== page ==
What is Primary Economic Activity?
A primary economic activity refers to any kind of economic activity that involves collecting, extracting or harvesting natural resources. There are two types of products that can be produced from primary economic activities.
- Products that are harvested or extracted and can be directly consumed without being processed or converted into another form. E.g., Fruits, vegetables, and other agricultural or animal produce.
- Products that are harvested or extracted but cannot be directly consumed without being processed. These products are used in other industries as raw materials and are processed to produce finished goods that can be used by people. E.g., Cotton is a raw material that cannot be used directly but can be processed to produce clothes. Similarly, wood cannot be used directly but can be used to build furniture and housing, among others.
Before learning more about primary economic activity, you will have to first understand the meaning of the term ‘economic activity’.
Economic Activity: Meaning and Types
All activities involved in the exchange of money or production of goods and services that satisfy some or all the needs of consumers are considered economic activities.
Typically, there are three types of economic activities:
- Primary Economic Activity – As defined above, primary economic activity is deeply connected to the earth’s natural resources and occurs where people stay close or are in touch with any of the earth’s natural resources such as land or water. E.g., Agriculture, fishing, mining, etc
- Secondary Economic Activity – All activities involved in the conversion of raw materials extracted from the primary activities into finished products to be used by consumers are secondary economic activities. E.g., Production and manufacturing
- Tertiary Economic Activity – All activities involved in the transfer and distribution of tangible and intangible goods are tertiary economic activities. E.g., Services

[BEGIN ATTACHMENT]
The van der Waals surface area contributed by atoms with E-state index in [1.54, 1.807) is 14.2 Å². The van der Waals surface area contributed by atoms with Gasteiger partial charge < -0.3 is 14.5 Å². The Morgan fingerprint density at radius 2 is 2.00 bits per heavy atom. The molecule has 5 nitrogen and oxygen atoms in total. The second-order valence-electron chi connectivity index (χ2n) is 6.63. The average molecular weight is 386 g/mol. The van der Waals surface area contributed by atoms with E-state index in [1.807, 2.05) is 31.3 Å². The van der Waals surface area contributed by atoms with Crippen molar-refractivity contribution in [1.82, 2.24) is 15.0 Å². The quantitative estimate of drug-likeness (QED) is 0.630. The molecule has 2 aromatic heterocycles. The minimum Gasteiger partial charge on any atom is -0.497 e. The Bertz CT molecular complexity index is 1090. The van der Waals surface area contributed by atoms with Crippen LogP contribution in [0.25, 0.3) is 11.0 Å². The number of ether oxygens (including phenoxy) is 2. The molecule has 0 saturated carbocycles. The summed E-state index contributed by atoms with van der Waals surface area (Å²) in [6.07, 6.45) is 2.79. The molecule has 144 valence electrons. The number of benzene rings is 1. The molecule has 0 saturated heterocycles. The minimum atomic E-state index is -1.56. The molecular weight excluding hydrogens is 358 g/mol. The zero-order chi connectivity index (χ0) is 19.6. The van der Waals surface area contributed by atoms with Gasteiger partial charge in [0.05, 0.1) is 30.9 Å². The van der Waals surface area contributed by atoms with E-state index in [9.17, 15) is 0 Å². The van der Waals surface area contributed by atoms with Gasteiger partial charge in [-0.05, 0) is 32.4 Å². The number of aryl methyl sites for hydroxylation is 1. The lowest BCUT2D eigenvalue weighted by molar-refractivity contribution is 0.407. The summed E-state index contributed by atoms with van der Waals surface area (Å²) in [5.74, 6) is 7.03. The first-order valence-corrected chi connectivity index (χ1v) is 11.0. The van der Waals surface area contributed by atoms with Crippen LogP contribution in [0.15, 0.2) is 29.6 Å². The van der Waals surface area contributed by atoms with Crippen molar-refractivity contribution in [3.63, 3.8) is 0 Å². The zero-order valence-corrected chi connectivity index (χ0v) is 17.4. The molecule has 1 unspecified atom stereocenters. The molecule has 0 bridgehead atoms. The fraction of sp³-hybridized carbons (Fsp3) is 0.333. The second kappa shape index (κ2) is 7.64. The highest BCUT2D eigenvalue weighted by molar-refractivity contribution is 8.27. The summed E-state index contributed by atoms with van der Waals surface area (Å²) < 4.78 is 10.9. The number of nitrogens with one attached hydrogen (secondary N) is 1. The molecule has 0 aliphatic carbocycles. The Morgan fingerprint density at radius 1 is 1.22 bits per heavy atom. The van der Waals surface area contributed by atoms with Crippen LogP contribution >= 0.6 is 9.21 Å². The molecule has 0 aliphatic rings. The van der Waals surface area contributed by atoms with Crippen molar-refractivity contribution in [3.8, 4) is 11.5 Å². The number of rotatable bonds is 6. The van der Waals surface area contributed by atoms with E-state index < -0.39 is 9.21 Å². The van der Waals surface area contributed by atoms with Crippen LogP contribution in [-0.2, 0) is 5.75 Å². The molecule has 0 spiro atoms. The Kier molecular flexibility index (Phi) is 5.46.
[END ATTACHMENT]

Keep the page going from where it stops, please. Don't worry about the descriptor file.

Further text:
Primary Economic Activity Example
Company P is engaged in the mining and extraction of iron ore from mines in the state of Minnesota. The company uses a combination of technology and manpower to perform this activity. Since the core activity is the extraction of a natural resource, we can classify Company P to be engaged in a primary economic activity.
Company S is a steel manufacturer in Minnesota. Since iron is the primary raw material required to make steel (along with carbon), Company S purchases large quantities of iron from Company P. Here, Company P’s primary output is being used as an input to manufacture Company S’s main output. Therefore, Company S is engaged in a secondary economic activity.
Company T is a banking company which finances major industries and businesses. Both Company P and Company S have a line of credit from Company T to carry on their primary activities of iron ore extraction and steel manufacturing respectively. Since Company T’s business activity involves financially supporting the smooth running of the businesses of Company P & Company S, Company T is said to be involved in a tertiary economic activity.
Primary Economic Activity: Industry Classification
We can use The North American Industry Classification System (NAICS) to classify the following industries and their products as primary sector industries:
- Agriculture, Forestry, Fishing, and Hunting
- Crop production including oilseed and grain farming, vegetable and melon farming, fruit and tree nut farming, greenhouse, nursery, and floriculture production, and other crops (tobacco, cotton, sugarcane, etc) farming.
- Animal products that include cattle ranching and farming, hog and pig farming, poultry and egg production, sheep and goat farming, aquaculture and other animal production
- Forestry and logging inclusive of timber tract operations, forest nurseries, and gathering of forest products.
- Fishing, hunting, and trapping and
- Support activities for agriculture and forestry
- Mining, Quarrying, and Oil and Gas extraction
- Crude petroleum and natural gas extraction